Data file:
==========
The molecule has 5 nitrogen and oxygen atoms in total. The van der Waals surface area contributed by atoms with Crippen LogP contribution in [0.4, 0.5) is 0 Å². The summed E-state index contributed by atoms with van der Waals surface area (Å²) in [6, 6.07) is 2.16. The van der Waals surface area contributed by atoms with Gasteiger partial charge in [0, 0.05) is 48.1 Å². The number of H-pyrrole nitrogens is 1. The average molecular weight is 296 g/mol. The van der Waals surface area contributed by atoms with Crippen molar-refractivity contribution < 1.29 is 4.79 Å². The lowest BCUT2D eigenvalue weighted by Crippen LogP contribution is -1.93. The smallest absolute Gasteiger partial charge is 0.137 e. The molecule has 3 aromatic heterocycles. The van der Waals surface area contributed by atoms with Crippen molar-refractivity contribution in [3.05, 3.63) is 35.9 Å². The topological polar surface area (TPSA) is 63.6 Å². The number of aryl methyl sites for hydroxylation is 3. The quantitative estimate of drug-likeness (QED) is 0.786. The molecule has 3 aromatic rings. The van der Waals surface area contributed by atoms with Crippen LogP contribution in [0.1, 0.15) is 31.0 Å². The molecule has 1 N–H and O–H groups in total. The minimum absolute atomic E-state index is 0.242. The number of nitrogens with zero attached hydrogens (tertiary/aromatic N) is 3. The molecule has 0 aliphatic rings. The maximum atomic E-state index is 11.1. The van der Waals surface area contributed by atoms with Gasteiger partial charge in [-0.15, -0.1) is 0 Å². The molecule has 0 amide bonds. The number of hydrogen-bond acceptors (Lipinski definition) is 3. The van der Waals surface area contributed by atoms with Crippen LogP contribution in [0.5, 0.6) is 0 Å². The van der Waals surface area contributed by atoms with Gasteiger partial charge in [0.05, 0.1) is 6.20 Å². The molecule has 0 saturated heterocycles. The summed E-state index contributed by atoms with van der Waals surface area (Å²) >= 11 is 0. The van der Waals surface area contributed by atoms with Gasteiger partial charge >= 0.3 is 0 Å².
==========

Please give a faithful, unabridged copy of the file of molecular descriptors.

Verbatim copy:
The molecule has 5 nitrogen and oxygen atoms in total. The van der Waals surface area contributed by atoms with Crippen LogP contribution in [0.4, 0.5) is 0 Å². The summed E-state index contributed by atoms with van der Waals surface area (Å²) in [6, 6.07) is 2.16. The van der Waals surface area contributed by atoms with Gasteiger partial charge in [0, 0.05) is 48.1 Å². The number of H-pyrrole nitrogens is 1. The average molecular weight is 296 g/mol. The van der Waals surface area contributed by atoms with Crippen molar-refractivity contribution < 1.29 is 4.79 Å². The lowest BCUT2D eigenvalue weighted by Crippen LogP contribution is -1.93. The smallest absolute Gasteiger partial charge is 0.137 e. The molecule has 3 aromatic heterocycles. The van der Waals surface area contributed by atoms with Crippen molar-refractivity contribution in [3.05, 3.63) is 35.9 Å². The topological polar surface area (TPSA) is 63.6 Å². The number of aryl methyl sites for hydroxylation is 3. The quantitative estimate of drug-likeness (QED) is 0.786. The molecule has 3 aromatic rings. The van der Waals surface area contributed by atoms with Crippen LogP contribution in [0.1, 0.15) is 31.0 Å². The molecule has 1 N–H and O–H groups in total. The minimum absolute atomic E-state index is 0.242. The number of nitrogens with zero attached hydrogens (tertiary/aromatic N) is 3. The molecule has 0 aliphatic rings. The maximum atomic E-state index is 11.1. The van der Waals surface area contributed by atoms with Gasteiger partial charge in [-0.15, -0.1) is 0 Å². The molecule has 0 amide bonds. The number of hydrogen-bond acceptors (Lipinski definition) is 3. The van der Waals surface area contributed by atoms with Crippen LogP contribution in [0.5, 0.6) is 0 Å². The van der Waals surface area contributed by atoms with Gasteiger partial charge in [0.05, 0.1) is 6.20 Å². The molecule has 0 saturated heterocycles. The summed E-state index contributed by atoms with van der Waals surface area (Å²) >= 11 is 0. The van der Waals surface area contributed by atoms with Gasteiger partial charge >= 0.3 is 0 Å².